Inflation slid to its lowest level in almost five years during August, official figures showed today.
The Consumer Prices Index (CPI) fell from 1.8% to 1.6% over the month, according to the Office for National Statistics (ONS). It was last lower in November 2004.
The wider Retail Prices Index, which includes mortgage costs, edged higher to minus 1.3% from minus 1.4% in July (see the Cheap Mortgage Finding guide).
But despite the downward pressure on inflation, the overall CPI measure did not fall as far as the 1.4% forecast by most City commentators.
Many have predicted that Bank of England Governor Mervyn King will soon have to write his first letter to the Chancellor explaining why CPI has undershot the Bank's 2% inflation target by more than 1%.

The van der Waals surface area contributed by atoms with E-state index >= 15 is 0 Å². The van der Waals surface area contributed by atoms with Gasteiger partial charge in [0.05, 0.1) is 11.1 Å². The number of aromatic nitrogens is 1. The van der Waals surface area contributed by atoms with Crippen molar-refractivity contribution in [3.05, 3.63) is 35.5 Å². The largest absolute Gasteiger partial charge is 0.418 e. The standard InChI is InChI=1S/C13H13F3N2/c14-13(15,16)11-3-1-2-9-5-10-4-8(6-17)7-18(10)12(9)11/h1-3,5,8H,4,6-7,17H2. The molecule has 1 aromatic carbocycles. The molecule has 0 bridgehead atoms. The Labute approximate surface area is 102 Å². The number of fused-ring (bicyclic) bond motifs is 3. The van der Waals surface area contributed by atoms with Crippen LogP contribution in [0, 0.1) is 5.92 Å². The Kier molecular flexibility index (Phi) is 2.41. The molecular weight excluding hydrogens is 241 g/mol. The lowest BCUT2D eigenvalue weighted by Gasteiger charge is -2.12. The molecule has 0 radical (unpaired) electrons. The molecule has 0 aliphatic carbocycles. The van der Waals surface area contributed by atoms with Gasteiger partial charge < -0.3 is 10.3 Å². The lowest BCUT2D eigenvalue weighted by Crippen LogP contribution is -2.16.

The smaller-than-expected fall in the CPI was due to soaring petrol prices, with the average litre of petrol rising 1.1p to 103.8p over the month compared with a 5.5p fall 12 months earlier (see the Petrol Prices Hike MSE News story).
The price of second-hand cars also rose at its fastest ever rate for the month, against falling costs a year earlier, in a sign that Britons are tightening their belts due to the recession.
Second-hand car prices rose 2.2% over the month and are now 4.4% higher than a year ago - the highest ever annual increase since ONS records began in 1997.
With the cost of living falling for some, this is a boost for savers. Savings rates are lower than a year ago but are nevertheless on the rise (see the Top Savings guide).
Yet deflation means you're earning even more in real terms because, in theory, you're spending less.
Additional reporting by Guy Anker.
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